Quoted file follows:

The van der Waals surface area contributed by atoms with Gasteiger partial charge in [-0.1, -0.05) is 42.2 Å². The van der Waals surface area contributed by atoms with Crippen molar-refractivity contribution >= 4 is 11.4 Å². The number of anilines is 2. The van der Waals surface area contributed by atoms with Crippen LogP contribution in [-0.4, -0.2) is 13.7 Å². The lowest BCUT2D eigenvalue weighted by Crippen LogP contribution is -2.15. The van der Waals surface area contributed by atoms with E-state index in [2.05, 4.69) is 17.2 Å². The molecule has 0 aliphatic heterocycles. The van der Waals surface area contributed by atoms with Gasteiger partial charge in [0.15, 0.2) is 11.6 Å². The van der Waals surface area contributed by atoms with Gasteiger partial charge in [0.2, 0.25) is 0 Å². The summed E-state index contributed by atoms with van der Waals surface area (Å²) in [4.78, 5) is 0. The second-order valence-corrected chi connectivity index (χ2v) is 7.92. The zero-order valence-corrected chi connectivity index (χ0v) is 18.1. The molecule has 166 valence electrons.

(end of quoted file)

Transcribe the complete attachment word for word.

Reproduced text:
The van der Waals surface area contributed by atoms with Gasteiger partial charge in [-0.1, -0.05) is 42.2 Å². The van der Waals surface area contributed by atoms with Crippen molar-refractivity contribution >= 4 is 11.4 Å². The number of anilines is 2. The van der Waals surface area contributed by atoms with Crippen LogP contribution in [-0.4, -0.2) is 13.7 Å². The lowest BCUT2D eigenvalue weighted by Crippen LogP contribution is -2.15. The van der Waals surface area contributed by atoms with E-state index in [2.05, 4.69) is 17.2 Å². The molecule has 0 aliphatic heterocycles. The van der Waals surface area contributed by atoms with Gasteiger partial charge in [0.15, 0.2) is 11.6 Å². The van der Waals surface area contributed by atoms with Gasteiger partial charge in [0.2, 0.25) is 0 Å². The summed E-state index contributed by atoms with van der Waals surface area (Å²) in [4.78, 5) is 0. The second-order valence-corrected chi connectivity index (χ2v) is 7.92. The zero-order valence-corrected chi connectivity index (χ0v) is 18.1. The molecule has 166 valence electrons.